Here's an interesting paragraph from a recent post by Greg Mankiw, onetime head of President Bush's Council of Economic Advisers:
Some traditional Keynesians would object on the grounds that government spending has a larger multiplier than tax cuts. Even though that is the prediction of standard Keynesian models, the evidence is not completely consistent with that conclusion, as I have discussed here in previous postsWhat struck me when I first read the above is that it seems to be a tremendous hedging of earlier claims by Mankiw that a recent academic study by two U.C. Berkeley economists had shown that tax cuts are more stimulatory than government spending, a conclusion that neatly fits in with the outgoing Bush administration's supply-side orthodoxy. But as Nate Silver of the blog Five Thirty Eight soon pointed out, Mankiw's reading was a distortion of what the paper in question actually concluded. Indeed, the study actually seemed to show that: (a) while in the midst of an economic boom, tax cuts do, in fact, more to stimulate the economy than government spending, however (b) in dire economic times, the opposite is true. And if you think about it, this conclusion makes intuitive sense: when the economy is roaring, the market is undoubtedly a better judge of consumer demand than the government. But when irrational economic fear has taken hold of a population, and people are stuffing their mattresses with wrinkled Benjamins, only fearless and robust government spending can be counted on to prime the economic pump to get things moving again.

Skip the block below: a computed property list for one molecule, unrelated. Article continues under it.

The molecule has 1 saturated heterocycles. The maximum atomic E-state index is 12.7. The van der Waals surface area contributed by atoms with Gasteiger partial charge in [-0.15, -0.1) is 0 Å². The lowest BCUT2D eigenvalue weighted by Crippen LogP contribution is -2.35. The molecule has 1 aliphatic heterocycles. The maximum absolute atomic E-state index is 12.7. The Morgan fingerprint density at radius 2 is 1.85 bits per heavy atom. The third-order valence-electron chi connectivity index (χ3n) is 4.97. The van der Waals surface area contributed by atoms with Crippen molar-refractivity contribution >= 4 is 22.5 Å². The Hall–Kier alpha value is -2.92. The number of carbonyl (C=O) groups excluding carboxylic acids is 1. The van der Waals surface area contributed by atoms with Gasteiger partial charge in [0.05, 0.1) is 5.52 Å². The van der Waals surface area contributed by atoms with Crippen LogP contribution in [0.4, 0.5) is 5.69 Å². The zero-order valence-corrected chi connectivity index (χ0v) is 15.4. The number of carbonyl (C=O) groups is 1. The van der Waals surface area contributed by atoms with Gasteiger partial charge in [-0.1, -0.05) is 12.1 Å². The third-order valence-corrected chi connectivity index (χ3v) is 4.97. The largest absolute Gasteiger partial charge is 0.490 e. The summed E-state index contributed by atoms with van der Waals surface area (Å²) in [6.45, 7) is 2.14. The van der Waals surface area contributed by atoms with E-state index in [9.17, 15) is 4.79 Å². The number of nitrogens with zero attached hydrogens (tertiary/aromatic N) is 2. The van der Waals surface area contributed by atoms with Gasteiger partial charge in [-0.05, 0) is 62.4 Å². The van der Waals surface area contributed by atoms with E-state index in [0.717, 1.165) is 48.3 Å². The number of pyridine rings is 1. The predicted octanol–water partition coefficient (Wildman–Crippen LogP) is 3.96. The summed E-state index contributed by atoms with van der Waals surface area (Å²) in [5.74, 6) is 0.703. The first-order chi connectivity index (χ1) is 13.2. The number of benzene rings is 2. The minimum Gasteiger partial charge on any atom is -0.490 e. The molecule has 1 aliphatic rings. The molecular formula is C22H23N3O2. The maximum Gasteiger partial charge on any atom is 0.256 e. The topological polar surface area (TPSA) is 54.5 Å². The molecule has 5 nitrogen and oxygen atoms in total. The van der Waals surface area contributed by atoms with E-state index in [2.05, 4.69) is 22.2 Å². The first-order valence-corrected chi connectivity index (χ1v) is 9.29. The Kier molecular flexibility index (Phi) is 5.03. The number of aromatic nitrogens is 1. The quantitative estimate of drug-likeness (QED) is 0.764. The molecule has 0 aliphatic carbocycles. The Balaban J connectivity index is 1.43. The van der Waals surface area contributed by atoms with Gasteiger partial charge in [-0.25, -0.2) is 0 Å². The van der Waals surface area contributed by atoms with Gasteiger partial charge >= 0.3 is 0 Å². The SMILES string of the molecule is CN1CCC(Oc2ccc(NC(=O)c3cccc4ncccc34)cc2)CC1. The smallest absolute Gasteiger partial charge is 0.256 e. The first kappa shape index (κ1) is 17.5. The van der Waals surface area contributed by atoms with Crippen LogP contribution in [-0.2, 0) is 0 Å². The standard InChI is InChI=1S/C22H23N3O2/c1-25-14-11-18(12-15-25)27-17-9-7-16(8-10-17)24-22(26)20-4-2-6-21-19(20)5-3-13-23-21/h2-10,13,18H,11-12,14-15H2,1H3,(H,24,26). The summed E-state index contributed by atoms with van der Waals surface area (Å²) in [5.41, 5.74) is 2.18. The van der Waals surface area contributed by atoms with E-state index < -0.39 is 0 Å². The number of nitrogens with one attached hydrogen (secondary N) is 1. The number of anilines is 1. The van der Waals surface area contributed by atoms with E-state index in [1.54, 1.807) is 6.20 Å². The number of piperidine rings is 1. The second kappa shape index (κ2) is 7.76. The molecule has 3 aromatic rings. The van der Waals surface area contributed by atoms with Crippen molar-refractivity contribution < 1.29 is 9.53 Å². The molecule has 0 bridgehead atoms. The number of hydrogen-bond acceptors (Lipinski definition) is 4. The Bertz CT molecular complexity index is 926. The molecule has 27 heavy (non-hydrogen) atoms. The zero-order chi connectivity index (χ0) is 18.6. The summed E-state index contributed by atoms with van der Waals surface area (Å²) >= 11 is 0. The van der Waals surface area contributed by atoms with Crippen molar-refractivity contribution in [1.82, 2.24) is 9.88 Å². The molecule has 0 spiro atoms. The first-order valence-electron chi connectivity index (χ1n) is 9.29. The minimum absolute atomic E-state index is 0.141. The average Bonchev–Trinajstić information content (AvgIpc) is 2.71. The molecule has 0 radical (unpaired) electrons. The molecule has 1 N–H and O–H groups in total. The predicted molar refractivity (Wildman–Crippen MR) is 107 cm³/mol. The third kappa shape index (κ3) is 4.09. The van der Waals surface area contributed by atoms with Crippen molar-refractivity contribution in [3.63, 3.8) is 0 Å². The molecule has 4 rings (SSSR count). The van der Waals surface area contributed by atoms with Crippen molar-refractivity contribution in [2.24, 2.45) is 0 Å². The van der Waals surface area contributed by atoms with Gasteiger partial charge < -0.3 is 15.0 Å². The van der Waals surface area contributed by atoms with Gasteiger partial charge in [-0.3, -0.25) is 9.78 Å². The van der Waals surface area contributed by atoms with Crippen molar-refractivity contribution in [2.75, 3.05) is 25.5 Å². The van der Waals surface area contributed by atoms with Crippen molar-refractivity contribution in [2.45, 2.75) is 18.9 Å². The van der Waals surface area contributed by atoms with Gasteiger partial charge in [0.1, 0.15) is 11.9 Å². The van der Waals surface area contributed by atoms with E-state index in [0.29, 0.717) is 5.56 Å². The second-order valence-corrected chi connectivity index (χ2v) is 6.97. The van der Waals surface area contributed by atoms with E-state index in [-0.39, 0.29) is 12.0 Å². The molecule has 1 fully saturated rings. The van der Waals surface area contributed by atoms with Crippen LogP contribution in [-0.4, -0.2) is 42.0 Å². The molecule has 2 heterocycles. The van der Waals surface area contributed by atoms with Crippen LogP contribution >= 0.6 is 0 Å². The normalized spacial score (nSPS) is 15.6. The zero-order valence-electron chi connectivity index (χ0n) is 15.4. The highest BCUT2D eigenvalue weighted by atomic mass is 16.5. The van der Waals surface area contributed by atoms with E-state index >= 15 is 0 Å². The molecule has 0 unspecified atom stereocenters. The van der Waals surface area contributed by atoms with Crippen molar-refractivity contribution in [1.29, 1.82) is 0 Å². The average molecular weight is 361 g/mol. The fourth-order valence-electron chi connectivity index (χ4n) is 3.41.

Mankiw's New York Times editorial proved enormously influential among conservatives, and it along with an unsigned Editorial in the Wall Street Journal that claimed that only 12% of the Obama stimulus package was actually "stimulative," formed the basis of the GOP's two pronged attack on the Obama stimulus plan (and it's worth noting that our useless mainsteam media has more or less parroted these conclusions since). So it's interesting to see that Mankiw is now hedging. His language is a lot more guarded... indeed it seems guarded almost to the point of parody: "the evidence," Mankiw insists, "is not completely consistent with that conclusion" as if all the evidence for any proposition were ever completely consistent with its conclusion.